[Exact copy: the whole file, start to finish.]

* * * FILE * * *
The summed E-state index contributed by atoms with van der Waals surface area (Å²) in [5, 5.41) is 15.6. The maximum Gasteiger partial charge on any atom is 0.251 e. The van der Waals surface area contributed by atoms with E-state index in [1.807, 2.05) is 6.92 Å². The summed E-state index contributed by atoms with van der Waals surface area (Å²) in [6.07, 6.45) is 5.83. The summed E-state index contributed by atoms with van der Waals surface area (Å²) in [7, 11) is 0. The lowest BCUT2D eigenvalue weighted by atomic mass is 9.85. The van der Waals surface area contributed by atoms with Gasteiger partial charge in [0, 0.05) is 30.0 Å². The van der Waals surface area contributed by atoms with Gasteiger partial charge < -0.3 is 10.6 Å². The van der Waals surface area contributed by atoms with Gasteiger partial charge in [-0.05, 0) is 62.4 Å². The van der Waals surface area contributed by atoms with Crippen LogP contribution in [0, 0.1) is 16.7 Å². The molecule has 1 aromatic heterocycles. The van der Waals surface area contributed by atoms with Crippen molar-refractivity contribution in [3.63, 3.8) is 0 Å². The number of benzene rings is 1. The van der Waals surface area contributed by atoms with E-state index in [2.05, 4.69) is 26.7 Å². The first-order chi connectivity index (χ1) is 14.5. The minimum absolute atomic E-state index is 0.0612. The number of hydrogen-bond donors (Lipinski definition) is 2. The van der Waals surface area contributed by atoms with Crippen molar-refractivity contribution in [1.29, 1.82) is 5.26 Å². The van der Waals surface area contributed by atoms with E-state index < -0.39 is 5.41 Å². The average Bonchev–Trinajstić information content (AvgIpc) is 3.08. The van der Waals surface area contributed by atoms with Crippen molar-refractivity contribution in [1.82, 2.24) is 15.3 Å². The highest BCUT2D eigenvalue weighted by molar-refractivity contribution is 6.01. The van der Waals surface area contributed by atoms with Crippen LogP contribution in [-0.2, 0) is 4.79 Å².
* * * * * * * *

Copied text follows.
The summed E-state index contributed by atoms with van der Waals surface area (Å²) in [5, 5.41) is 15.6. The maximum Gasteiger partial charge on any atom is 0.251 e. The van der Waals surface area contributed by atoms with E-state index in [1.807, 2.05) is 6.92 Å². The summed E-state index contributed by atoms with van der Waals surface area (Å²) in [6.07, 6.45) is 5.83. The summed E-state index contributed by atoms with van der Waals surface area (Å²) in [7, 11) is 0. The lowest BCUT2D eigenvalue weighted by atomic mass is 9.85. The van der Waals surface area contributed by atoms with Gasteiger partial charge in [0, 0.05) is 30.0 Å². The van der Waals surface area contributed by atoms with Gasteiger partial charge < -0.3 is 10.6 Å². The van der Waals surface area contributed by atoms with Gasteiger partial charge in [-0.05, 0) is 62.4 Å². The van der Waals surface area contributed by atoms with Crippen LogP contribution in [0, 0.1) is 16.7 Å². The molecule has 1 aromatic heterocycles. The van der Waals surface area contributed by atoms with Crippen molar-refractivity contribution in [3.63, 3.8) is 0 Å². The number of benzene rings is 1. The van der Waals surface area contributed by atoms with E-state index in [2.05, 4.69) is 26.7 Å². The first-order chi connectivity index (χ1) is 14.5. The minimum absolute atomic E-state index is 0.0612. The number of hydrogen-bond donors (Lipinski definition) is 2. The van der Waals surface area contributed by atoms with Crippen molar-refractivity contribution in [1.29, 1.82) is 5.26 Å². The van der Waals surface area contributed by atoms with E-state index < -0.39 is 5.41 Å². The average Bonchev–Trinajstić information content (AvgIpc) is 3.08. The van der Waals surface area contributed by atoms with Crippen molar-refractivity contribution in [1.82, 2.24) is 15.3 Å². The highest BCUT2D eigenvalue weighted by molar-refractivity contribution is 6.01. The van der Waals surface area contributed by atoms with Crippen LogP contribution in [-0.2, 0) is 4.79 Å².